In the scalar field Lagrangian the mass term is given by

$$m^2 \phi^2.$$

But the equivalent term in Maxwell's Lagrangian for electromagnetism is


But I don't know why the latter is correct. Could anyone help me getting to it?

  • $\begingroup$ Maxwell electrodynamics is massless, you're asking about the Proca action. $\endgroup$ – Ryan Unger Jun 9 '16 at 11:45
  • $\begingroup$ The coupling a scalar field $\phi$ with Maxwell field $A_{\mu}$ is a consequence of gauge invariance. For $U(1)$ gauge theory this corresponds to invariance of the Lagrangian under $\partial_{\mu}\rightarrow \partial_{\mu}+igA_{\mu}$. If you add a term in the Lagrangian like $A^{\mu}A_{\mu}$, which is no longer invariant under the gauge transformations. That is why respecting the gauge invariance to mass term is allowed for Maxwell's field. $\endgroup$ – AMS Jun 9 '16 at 12:38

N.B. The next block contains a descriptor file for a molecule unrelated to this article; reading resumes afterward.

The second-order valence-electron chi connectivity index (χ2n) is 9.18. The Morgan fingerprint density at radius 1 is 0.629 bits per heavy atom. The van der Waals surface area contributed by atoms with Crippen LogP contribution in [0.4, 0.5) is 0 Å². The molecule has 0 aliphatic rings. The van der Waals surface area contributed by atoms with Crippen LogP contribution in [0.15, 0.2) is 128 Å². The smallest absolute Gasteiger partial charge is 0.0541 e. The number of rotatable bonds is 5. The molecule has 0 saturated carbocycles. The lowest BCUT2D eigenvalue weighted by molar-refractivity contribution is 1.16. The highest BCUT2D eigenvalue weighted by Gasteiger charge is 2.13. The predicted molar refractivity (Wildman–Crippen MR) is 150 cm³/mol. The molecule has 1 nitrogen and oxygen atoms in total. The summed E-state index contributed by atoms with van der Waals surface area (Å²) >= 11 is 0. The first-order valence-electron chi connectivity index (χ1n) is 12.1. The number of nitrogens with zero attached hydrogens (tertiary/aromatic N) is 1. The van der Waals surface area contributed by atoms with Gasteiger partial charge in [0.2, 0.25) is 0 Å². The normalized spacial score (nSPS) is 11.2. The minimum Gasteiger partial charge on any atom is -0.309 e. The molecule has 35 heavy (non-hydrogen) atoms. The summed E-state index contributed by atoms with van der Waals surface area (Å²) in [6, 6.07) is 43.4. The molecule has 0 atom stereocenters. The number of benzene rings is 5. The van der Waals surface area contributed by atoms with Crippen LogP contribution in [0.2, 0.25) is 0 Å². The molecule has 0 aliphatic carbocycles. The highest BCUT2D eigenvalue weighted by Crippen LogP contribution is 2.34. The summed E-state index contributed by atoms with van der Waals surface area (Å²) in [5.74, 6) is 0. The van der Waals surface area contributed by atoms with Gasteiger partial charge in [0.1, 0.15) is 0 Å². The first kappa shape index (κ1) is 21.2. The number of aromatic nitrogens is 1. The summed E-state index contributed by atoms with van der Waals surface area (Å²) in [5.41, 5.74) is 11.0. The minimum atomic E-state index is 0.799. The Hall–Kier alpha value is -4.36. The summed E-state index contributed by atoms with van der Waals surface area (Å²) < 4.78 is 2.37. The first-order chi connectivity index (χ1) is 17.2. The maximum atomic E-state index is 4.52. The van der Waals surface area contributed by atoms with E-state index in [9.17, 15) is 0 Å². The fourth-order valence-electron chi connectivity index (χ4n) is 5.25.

The fact that $m^2A_\mu A^\mu$ is both Lorentz invariant tells that this term is an allowed term in the Lagrangian. But it does not explain why $m^2 A_\mu A^\mu$ represent the mass term.

The reason why $m^2\phi^2$ is called the mass term of the scalar field is that after quantization, each single particle state $|p\rangle$ in the Fock space is characterized by definite eigenvalue $m^2$ for the operator $P_\mu P^\mu$ i.e., $$P_\mu P^\mu|p\rangle=p_\mu p^\mu|p\rangle=m^2|p\rangle$$ which amounts to the relativistic dispersion relation $E^2-\textbf{p}^2=m^2$. Therefore, one can identify $m$ as the mass of the quanta of the theory.

The reason is same for a massive Proca field ("massive photon"). If you start with a term $m^2A_\mu A^\mu$ in the Lagrangian, after quantization, the operator $P_\mu P^\mu$ yields the eigenvalue $m^2$ on the one-particle states. It is the same $m^2$ that appear in the relativistic dispersion relation for that particle.

  • 1
    $\begingroup$ Simple good answer. $\endgroup$ – gented Jun 4 '19 at 13:43

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